Over by the courthouse, they're starting to unwind ...
Actually what I see near the Marfa courthouse is a huge bus with a small car tethered behind. The back of the bus has the US, UK and EU flags painted on, with "Chris and Karen's Mystery Tour" also there. Two people I presume are Chris and Karen are in earnest conversation with two smart Texas police officers, the police cruisers parked nearby. It doesn't look like a serious conversation, no arrests or anything, just a relaxed chat. Which is why the line pops into my head.
I roll down my window and ask one of the officers the way to my B&B, which I was told was near the courthouse. He doesn't know, but directs me to the other side of the wedding cake-like building. "Must be over there," he says.
And indeed it is, just a block from the opposite corner of the courthouse. I pile all my stuff into the room and leave quickly, to manage a walk around Marfa while the light is still good. Only ten minutes after I first saw it, the bus is now parked behind the courthouse, neither of its occupants nor the police officers anywhere in evidence. Nor do I see Chris and Karen in my wandering through Marfa over the next couple of hours. I wanted to find out what the Mystery in their Tour was. Too bad.
Maybe the mystery is that they disappear so quickly.
Just about sunset, I drive out to the Marfa Mystery Lights Viewing Platform, where I'm one of four or five people already waiting to see these famous lights. Immediately, I can see a red light blinking steadily, stuck at the base of a distant low hill. It blinks just like that, steadily, for the two-and-a-half hours I spend there getting slowly frozen. Must be a warning light on a pole. Above it, along the crest of the hill and the adjoining ridge, there's an occasional white light that appears, and spends about ten minutes moving to the right and gradually lower, until it disappears. Clearly, those are car headlights along the highway there, that I myself drove earlier today, to get to Marfa.
And that's it. Apart from the fingernail moon and the emerging stars, there are no unexplained lights.
More people show up, through the 2.5 hours. It is now completely dark, so you can't see the hill outlined against a lighter sky. A troop of completely drunk men stagger onto the platform, and ask me through fumes of beer, "Where's the lights? Huh?" When I say I haven't seen them yet, that's clearly not good enough an answer. "What about those, dude?" they ask, pointing in turn at the blinking red light, a slowly moving car headlight, a house way to the left and a bright star. I say again, those are not the lights. They shake their heads in mock disgust and shuffle off.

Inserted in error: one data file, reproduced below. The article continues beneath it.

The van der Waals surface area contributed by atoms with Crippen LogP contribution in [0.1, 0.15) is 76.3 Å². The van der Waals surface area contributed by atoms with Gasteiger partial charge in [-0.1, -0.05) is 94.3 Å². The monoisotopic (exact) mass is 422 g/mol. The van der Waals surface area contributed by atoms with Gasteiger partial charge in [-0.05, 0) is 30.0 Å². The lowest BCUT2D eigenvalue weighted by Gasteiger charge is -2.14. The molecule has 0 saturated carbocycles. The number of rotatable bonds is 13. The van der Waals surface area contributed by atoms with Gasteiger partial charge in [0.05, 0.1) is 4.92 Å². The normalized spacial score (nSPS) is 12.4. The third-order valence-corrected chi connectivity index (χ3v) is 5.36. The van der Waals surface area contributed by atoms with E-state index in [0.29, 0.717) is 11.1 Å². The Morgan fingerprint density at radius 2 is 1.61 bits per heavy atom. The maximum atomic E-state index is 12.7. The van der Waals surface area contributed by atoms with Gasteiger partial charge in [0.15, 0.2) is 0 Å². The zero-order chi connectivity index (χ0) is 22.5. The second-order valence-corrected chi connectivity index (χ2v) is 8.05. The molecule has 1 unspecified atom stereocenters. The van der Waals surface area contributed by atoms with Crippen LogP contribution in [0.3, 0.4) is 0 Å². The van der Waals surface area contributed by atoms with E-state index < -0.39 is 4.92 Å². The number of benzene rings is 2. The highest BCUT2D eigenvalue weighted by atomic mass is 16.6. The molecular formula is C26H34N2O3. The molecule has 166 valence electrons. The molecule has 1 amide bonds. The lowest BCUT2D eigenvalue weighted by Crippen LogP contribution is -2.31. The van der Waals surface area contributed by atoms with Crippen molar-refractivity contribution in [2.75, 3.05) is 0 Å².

They stop beside a couple to my left, and ask them the same questions. In a distinct English accent, the man says: "See that blinking red light? It's been moving up, down, left, right, every which way. And those white lights above it? I don't know what they are, but they move pretty strangely too!" The woman backs him up. "Yes, and look them now. That red one is drifting upward, look!"
I realize what's happening. Because the skyline is no longer visible, you look at these lights in relation to each other, and it's easy to be fooled by the motion of the white ones into believing that the stationary red one is moving. I try feebly to explain this, but quickly give up. All these people are sure they're looking at the Marfa lights, and who am I to try to sway that belief?
More lines pop into my head: "Over on the corner, there's a happy noise/People come from all around to watch the magic boy."
But that English accent. I ask the woman, are you the guys in that big bus? She looks oddly at me. You know, I say, there's this big bus parked near the courthouse, I was just wondering whose it was. She says, "We came in a bus, yes." In a firm stop to our conversation, she turns back to pointing out the moving red light to the others around.
The accent registers with one of the drunk men, eventually. He asks the man, "So which part of Texas are you guys from? Australia?"
The man from England shoots back: "Devon, England."
Half an hour later, I leave for my B&B, disappointed that I haven't seen these mysterious lights. Still watching are several others, exultant that they have.
Maybe that's the Mystery of Marfa.